The Sound of the Sea: What Seashells Can Tell Us About the Past and Future
A Kirkus Reviews Best Nonfiction Book of the Year
A compelling history of seashells and the animals that make them, revealing what they have to tell us about nature, our changing oceans, and ourselves.
Seashells have been the most coveted and collected of nature’s creations since the dawn of humanity. They were money before coins, jewelry before gems, art before canvas.
In The Sound of the Sea, acclaimed environmental author Cynthia Barnett blends cultural history and science to trace our long love affair with seashells and the hidden lives of the mollusks that make them. Spiraling out from the great cities of shell that once rose in North America to the warming waters of the Maldives and the slave castles of Ghana, Barnett has created an unforgettable account of the world’s most iconic seashells. She begins with their childhood wonder, unwinds surprising histories like the origin of Shell Oil as a family business importing exotic shells, and charts what shells and the soft animals that build them are telling scientists about our warming, acidifying seas.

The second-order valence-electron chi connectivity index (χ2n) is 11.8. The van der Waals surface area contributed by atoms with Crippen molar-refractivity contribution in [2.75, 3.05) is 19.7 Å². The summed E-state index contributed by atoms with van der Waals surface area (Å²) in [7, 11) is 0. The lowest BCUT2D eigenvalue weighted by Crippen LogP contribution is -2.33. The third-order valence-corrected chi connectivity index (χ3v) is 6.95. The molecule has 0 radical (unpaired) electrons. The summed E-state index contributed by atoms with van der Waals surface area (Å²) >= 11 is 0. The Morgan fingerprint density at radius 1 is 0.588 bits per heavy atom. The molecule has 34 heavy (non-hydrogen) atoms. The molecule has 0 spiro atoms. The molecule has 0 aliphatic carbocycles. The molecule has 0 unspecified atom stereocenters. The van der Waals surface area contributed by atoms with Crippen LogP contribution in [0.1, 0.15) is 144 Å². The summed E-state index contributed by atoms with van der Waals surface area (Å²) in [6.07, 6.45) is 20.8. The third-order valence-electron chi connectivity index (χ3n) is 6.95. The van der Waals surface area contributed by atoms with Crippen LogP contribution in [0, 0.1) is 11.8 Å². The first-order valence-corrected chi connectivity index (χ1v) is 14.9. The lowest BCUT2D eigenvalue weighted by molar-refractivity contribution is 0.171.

From the eerie calls of early shell trumpets to the evolutionary miracle of spines and spires and the modern science of carbon capture inspired by shell, Barnett circles to her central point of listening to nature’s wisdom—and acting on what seashells have to say about taking care of each other and our world.